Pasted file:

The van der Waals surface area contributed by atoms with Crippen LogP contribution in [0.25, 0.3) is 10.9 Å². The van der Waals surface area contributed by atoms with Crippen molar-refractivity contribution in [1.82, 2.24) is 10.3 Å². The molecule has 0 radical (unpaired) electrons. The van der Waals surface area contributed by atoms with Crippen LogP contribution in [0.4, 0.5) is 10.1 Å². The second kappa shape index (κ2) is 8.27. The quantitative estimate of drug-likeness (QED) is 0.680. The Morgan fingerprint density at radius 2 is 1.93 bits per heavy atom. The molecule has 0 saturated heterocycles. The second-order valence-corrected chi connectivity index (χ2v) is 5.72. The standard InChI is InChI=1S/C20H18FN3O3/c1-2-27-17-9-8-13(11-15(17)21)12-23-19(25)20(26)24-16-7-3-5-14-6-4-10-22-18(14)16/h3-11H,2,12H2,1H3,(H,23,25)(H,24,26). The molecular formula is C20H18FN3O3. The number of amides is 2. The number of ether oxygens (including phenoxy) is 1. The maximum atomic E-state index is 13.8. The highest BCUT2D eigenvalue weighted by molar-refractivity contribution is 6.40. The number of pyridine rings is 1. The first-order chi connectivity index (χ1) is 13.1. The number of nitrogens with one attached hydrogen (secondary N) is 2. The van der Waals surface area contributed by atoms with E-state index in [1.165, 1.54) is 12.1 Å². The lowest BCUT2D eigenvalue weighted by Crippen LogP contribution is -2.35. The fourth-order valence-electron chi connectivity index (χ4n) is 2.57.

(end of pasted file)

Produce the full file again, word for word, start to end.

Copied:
The van der Waals surface area contributed by atoms with Crippen LogP contribution in [0.25, 0.3) is 10.9 Å². The van der Waals surface area contributed by atoms with Crippen molar-refractivity contribution in [1.82, 2.24) is 10.3 Å². The molecule has 0 radical (unpaired) electrons. The van der Waals surface area contributed by atoms with Crippen LogP contribution in [0.4, 0.5) is 10.1 Å². The second kappa shape index (κ2) is 8.27. The quantitative estimate of drug-likeness (QED) is 0.680. The Morgan fingerprint density at radius 2 is 1.93 bits per heavy atom. The molecule has 0 saturated heterocycles. The second-order valence-corrected chi connectivity index (χ2v) is 5.72. The standard InChI is InChI=1S/C20H18FN3O3/c1-2-27-17-9-8-13(11-15(17)21)12-23-19(25)20(26)24-16-7-3-5-14-6-4-10-22-18(14)16/h3-11H,2,12H2,1H3,(H,23,25)(H,24,26). The molecular formula is C20H18FN3O3. The number of amides is 2. The number of ether oxygens (including phenoxy) is 1. The maximum atomic E-state index is 13.8. The highest BCUT2D eigenvalue weighted by molar-refractivity contribution is 6.40. The number of pyridine rings is 1. The first-order chi connectivity index (χ1) is 13.1. The number of nitrogens with one attached hydrogen (secondary N) is 2. The van der Waals surface area contributed by atoms with E-state index in [1.165, 1.54) is 12.1 Å². The lowest BCUT2D eigenvalue weighted by Crippen LogP contribution is -2.35. The fourth-order valence-electron chi connectivity index (χ4n) is 2.57.